I know three others that rent privately that this has happened to. The government said that the under occupancy rule only applies to social tenants. Anyone any idea why some of us private renters have to pay a bedroom tax, others clearly don’t?

    • joehalewood February 20, 2013 at 10:49 am Reply

      Two separate issues. LHA (the private rented version of HB) is paid on family composition and the council appear to have correctly applied the rules here. This is not a bedroom tax deduction, which in any case couldn’t be as it doesn’t come into force until April and you are in private accommodation which it does not affect. Rather it is based on your family composition size and specifically your children’s ages at the time.

      Note well that whereas HB in social housing typically covers 100% of the rent charged on average it typically only covers 65% of the private rent charged as a national average. Average HB in social housing is £81.12 and average rent is £83pw yet in private rented average LHA is £106.32 and average rent £163pw

      • kittysjones February 20, 2013 at 9:09 pm

        The Council said in the letter that the deduction was due to the under- occupancy rule. My son was under 16 at the time. So they had previously paid enough for a 3 bed house, when I moved here, They supported me in finding a 3 bed accommodation and said I was entitled to that. Then they told me I wasn’t until my son as 16. That was some months after I had moved in and they had paid for the 3 bedrooms.

        I was told the LHA was a separate issue, and I lost a little HB because that changed, too. I am very confused here, because I am hearing of others that are renting privately and being told by their councils that deductions are being made based on the rooms, and childrens ages, not on family size

      • kittysjones February 20, 2013 at 9:15 pm

        When the rest of the benefit cuts happen in April, we will also see thousands of privately renting tenants become homeless too. There is the new council tax to come, and the benefit cap. :-(.

      • joehalewood February 20, 2013 at 9:32 pm

        Yes and No. The real biggie in terms of creating homeless families is the overall benefit cap (OBC) which was due in April but has been delayed until, we are informed, “the summer.” The figures on this are 171,000 households with an average weekly cut of £93 per week. So yes when that happens but No not from April. The OBC affects private tenants (54%) and social tenants (46%) and it will catch more people each year too. The number of additional families made homeless we will measure in tens of thousands and perhaps as many as 130,000 in the first full year.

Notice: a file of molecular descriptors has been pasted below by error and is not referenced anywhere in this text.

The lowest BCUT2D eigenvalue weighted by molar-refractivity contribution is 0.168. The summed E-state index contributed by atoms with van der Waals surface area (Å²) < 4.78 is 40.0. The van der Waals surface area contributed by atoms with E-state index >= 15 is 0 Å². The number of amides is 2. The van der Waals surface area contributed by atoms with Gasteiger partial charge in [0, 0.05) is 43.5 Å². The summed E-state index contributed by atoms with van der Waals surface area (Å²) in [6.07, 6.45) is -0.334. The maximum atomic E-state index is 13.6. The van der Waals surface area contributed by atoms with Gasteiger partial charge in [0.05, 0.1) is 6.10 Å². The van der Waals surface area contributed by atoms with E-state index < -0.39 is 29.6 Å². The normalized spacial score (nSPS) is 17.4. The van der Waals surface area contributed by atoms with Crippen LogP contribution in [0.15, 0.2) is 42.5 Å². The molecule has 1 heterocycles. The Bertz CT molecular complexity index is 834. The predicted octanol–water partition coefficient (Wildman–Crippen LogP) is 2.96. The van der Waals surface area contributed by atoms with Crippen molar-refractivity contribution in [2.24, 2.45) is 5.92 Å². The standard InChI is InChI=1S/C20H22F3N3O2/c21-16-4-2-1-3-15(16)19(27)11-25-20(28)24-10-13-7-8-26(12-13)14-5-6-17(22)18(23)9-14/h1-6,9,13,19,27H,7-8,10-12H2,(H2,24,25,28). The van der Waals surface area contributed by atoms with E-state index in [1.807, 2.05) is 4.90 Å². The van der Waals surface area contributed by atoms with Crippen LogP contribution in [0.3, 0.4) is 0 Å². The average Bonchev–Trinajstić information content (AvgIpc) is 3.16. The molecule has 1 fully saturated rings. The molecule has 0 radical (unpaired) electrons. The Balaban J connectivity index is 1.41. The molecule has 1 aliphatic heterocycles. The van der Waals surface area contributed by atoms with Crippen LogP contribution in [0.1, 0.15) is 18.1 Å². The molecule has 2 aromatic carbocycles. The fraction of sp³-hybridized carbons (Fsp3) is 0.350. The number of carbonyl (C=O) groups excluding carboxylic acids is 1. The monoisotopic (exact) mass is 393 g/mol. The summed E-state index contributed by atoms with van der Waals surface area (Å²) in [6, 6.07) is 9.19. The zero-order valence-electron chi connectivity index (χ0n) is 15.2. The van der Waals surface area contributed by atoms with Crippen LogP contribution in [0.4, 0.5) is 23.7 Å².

This is what I was writing about all last year and the government has known this will cost more in homeless costs than it is projected to save since July 2011 yet still went ahead with it! A leaked letter known as the ‘pickles’ letter confirms this. A google search on speyejoe and OBC will bring plenty of discussions up about this

      • kittysjones February 21, 2013 at 1:07 am

        Thanks for the reply. I didn’t now the cap was put back until summer. But I don’t trust Government to stick to what they say. There are people having DWP rules imposed on then that are not due to be implemented until April – October ( Mandatory Review, clause 99) . They lie!

  25. [...] for one has been on a roll this week. He started by asking the deceptively simple question ‘what is a bedroom?‘, which is to say, if there is no legal definition of a bedroom then how can you tax it [...]

  26. Kevin Leonard February 25, 2013 at 6:24 pm Reply

    I wrote to a Lib Dem MP the other day and am still awaiting his reply perhaps you too could ask your local MP the same things… http://ktarcus.hubpages.com/hub/Letter-to-a-politician-LibDem-in-particular-BEDROOMTAX

  27. stoleninnocence2012 February 26, 2013 at 12:55 am Reply

    Reblogged this on stoleninnocence2012's Blog and commented:
    This is a very interesting blog please share so the Bedroom Tax – Under Occupancy Charge can be challenged using the law as the weapon!

  28. Frontline Friday round-up 22nd February 2013 September 10, 2013 at 8:27 pm Reply

    […] for one has been on a roll this week. He started by asking the deceptively simple question ‘what is a bedroom?‘, which is to say, if there is no legal definition of a bedroom then how can you tax it […]